Following Hot Australian Inflation Data, the Pound Slumps Against the Australian Dollar

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The Australian Dollar (AUD) is surging against the Pound (GBP) and all other major currencies following the release of stronger-than-expected inflation data midweek. The news caused a significant drop in the value of the British currency against its Aussie counterpart.

Joe Manimbo, the Senior FX Analyst at Convera, said, “The Aussie dollar rolled to 5-month highs after red-hot domestic inflation – and the highest in 3 decades – put a Reserve Bank of Australia interest rate hike next month more firmly on the table.”

The latest Consumer Price Index (CPI) data out of Australia reported an annual increase of 7.8% in the fourth quarter, compared to 7.3% previously and beating expectations of a rise to 7.5%. This is the highest inflation rate, and it has markets raising bets that the Reserve Bank of Australia (RBA) will have to raise interest rates next month.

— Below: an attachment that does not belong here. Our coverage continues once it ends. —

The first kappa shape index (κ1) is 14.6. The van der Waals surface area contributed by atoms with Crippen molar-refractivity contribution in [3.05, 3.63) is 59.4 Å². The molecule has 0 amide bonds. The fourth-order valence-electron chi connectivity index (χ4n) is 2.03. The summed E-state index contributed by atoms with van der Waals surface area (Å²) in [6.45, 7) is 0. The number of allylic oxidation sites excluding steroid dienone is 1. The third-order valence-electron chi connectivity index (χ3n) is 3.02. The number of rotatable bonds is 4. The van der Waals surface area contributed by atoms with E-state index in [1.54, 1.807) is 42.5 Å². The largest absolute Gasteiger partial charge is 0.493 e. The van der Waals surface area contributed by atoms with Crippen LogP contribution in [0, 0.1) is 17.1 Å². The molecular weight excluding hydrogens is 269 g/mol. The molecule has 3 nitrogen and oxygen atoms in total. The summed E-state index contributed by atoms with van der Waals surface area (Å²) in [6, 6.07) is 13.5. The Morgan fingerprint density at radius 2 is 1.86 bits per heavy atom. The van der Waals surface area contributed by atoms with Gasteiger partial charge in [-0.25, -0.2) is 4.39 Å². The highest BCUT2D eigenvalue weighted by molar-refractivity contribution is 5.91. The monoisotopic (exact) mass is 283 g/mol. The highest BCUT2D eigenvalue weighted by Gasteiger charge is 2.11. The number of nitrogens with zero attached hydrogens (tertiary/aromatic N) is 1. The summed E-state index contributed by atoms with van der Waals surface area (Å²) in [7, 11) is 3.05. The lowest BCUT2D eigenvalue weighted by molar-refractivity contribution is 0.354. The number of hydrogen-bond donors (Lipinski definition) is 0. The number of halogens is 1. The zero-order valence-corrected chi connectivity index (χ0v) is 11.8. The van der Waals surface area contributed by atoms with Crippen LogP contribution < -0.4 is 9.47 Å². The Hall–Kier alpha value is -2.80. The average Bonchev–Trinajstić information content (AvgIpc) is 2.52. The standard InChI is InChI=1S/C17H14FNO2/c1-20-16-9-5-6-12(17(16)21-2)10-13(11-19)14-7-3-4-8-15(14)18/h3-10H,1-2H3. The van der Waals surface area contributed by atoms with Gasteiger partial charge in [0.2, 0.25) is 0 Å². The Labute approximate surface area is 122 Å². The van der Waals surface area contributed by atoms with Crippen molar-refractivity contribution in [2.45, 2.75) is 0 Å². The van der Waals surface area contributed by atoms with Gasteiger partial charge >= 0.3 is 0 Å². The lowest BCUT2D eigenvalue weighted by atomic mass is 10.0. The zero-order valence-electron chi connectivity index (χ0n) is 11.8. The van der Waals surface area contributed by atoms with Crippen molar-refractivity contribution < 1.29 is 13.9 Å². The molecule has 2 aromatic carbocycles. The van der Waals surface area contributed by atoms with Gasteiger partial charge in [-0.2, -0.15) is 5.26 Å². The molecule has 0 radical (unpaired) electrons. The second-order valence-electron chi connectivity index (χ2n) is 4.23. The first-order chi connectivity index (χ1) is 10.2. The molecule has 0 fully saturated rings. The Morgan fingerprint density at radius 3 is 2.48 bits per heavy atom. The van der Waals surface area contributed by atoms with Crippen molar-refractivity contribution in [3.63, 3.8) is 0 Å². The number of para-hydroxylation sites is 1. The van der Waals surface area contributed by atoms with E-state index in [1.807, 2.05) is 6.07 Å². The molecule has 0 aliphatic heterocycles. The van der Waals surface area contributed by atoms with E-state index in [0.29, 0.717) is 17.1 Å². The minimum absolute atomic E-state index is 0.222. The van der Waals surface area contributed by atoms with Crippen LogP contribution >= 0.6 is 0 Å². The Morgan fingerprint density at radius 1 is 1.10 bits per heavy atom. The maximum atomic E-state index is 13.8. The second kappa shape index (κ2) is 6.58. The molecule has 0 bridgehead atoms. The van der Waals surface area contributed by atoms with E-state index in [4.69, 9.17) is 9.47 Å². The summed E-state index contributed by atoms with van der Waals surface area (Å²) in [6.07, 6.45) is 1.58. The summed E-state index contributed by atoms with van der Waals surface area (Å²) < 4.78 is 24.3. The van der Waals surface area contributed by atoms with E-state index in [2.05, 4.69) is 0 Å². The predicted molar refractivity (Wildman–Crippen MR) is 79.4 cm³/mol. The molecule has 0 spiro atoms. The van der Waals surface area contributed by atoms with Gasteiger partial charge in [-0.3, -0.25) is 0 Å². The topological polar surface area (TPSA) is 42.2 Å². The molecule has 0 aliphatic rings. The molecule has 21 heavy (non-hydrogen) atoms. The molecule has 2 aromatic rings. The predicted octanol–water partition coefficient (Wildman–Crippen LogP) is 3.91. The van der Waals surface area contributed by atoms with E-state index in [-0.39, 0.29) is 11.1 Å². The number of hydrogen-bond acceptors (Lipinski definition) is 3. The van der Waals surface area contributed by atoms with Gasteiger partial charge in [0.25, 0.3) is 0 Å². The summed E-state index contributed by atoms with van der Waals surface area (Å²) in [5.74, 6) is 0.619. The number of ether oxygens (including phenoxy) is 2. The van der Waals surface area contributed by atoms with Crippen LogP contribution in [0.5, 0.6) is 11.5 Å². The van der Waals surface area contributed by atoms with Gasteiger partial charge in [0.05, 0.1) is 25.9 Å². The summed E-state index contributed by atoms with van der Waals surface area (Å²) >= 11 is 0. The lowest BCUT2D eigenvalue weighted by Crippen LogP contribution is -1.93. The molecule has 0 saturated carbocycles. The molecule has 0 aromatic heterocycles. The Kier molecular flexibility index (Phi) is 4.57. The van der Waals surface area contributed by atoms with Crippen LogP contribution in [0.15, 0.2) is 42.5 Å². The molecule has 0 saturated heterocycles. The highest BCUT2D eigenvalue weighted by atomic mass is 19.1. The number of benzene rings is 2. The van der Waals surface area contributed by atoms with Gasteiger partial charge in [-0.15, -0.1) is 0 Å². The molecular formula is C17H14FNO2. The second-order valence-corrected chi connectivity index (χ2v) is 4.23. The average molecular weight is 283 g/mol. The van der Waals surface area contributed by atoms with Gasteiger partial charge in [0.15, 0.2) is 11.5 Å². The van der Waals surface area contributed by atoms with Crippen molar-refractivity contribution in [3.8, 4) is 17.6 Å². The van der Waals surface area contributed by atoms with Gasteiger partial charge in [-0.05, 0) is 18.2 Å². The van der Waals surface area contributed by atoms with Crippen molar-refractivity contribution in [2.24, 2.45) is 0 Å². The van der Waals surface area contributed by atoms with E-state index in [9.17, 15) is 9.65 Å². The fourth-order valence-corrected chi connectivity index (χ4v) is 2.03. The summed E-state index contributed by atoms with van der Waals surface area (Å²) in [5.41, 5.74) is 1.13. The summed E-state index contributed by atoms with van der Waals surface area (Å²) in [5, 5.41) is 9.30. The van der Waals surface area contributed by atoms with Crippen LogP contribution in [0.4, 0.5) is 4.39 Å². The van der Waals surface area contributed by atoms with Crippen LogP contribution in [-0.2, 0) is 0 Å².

Analysts also attribute other factors for strengthening AUD against GBP, such as risk appetite increasing across global markets as vaccine rollouts progress, improved job security, reduced Covid-19 restrictions, and a recovery in corporate profits, which has boosted stocks and commodity prices worldwide.

“Trimmed mean inflation was well above the central bank’s expectation of 6.5% YoY. So, the RBA’s preferred measure of core inflation is running well above its forecast, which will concern the central bank as it could be signalling more persistent inflation than it anticipated,” says Valentin Marinov, Head of G10 FX Strategy at Crédit Agricole.

The release of stronger-than-expected inflation data has seen expectations for the Reserve Bank of Australia (RBA) to pause its rate hiking cycle on February 08 fall dramatically, with 65 basis points now priced in for the RBA, taking its peak policy rate to near 3.75%.

Inflationary pressures growing higher than anticipated also means that economic growth may be faster than expected, which could lead to further rises in interest rates by the RBA should they deem it necessary. However, this decision would depend mainly on other economic indicators such as employment data and GDP figures due soon.

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